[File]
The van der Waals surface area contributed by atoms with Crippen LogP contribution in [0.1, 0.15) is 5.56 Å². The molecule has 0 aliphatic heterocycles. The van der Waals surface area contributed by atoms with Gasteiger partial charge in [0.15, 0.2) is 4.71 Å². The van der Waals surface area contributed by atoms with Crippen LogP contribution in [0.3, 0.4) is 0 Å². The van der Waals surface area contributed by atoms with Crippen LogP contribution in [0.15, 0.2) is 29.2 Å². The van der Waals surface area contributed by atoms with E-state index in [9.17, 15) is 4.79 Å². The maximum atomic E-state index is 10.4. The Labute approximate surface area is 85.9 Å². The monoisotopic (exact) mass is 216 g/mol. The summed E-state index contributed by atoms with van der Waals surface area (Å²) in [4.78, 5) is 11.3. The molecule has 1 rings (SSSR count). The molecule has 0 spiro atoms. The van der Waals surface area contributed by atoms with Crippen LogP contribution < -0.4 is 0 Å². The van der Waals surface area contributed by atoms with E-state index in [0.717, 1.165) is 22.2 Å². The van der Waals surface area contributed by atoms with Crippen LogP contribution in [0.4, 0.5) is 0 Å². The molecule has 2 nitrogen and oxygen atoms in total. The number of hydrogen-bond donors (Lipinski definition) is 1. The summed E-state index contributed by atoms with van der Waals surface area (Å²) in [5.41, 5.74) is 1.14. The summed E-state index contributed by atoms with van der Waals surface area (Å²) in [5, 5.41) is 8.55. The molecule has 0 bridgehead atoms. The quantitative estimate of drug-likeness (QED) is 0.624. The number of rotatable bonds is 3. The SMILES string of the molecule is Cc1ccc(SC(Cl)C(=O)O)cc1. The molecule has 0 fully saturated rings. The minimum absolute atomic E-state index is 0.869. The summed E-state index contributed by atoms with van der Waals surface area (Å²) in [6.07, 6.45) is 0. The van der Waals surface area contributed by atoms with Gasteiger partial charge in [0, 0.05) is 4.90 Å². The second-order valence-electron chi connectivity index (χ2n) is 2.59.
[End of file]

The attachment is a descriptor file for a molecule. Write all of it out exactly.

The van der Waals surface area contributed by atoms with Crippen LogP contribution in [0.1, 0.15) is 5.56 Å². The molecule has 0 aliphatic heterocycles. The van der Waals surface area contributed by atoms with Gasteiger partial charge in [0.15, 0.2) is 4.71 Å². The van der Waals surface area contributed by atoms with Crippen LogP contribution in [0.3, 0.4) is 0 Å². The van der Waals surface area contributed by atoms with Crippen LogP contribution in [0.15, 0.2) is 29.2 Å². The van der Waals surface area contributed by atoms with E-state index in [9.17, 15) is 4.79 Å². The maximum atomic E-state index is 10.4. The Labute approximate surface area is 85.9 Å². The monoisotopic (exact) mass is 216 g/mol. The summed E-state index contributed by atoms with van der Waals surface area (Å²) in [4.78, 5) is 11.3. The molecule has 1 rings (SSSR count). The molecule has 0 spiro atoms. The van der Waals surface area contributed by atoms with Crippen LogP contribution < -0.4 is 0 Å². The van der Waals surface area contributed by atoms with E-state index in [0.717, 1.165) is 22.2 Å². The van der Waals surface area contributed by atoms with Crippen LogP contribution in [0.4, 0.5) is 0 Å². The molecule has 2 nitrogen and oxygen atoms in total. The number of hydrogen-bond donors (Lipinski definition) is 1. The summed E-state index contributed by atoms with van der Waals surface area (Å²) in [5.41, 5.74) is 1.14. The summed E-state index contributed by atoms with van der Waals surface area (Å²) in [5, 5.41) is 8.55. The molecule has 0 bridgehead atoms. The quantitative estimate of drug-likeness (QED) is 0.624. The number of rotatable bonds is 3. The SMILES string of the molecule is Cc1ccc(SC(Cl)C(=O)O)cc1. The molecule has 0 fully saturated rings. The minimum absolute atomic E-state index is 0.869. The summed E-state index contributed by atoms with van der Waals surface area (Å²) in [6.07, 6.45) is 0. The van der Waals surface area contributed by atoms with Gasteiger partial charge in [0, 0.05) is 4.90 Å². The second-order valence-electron chi connectivity index (χ2n) is 2.59.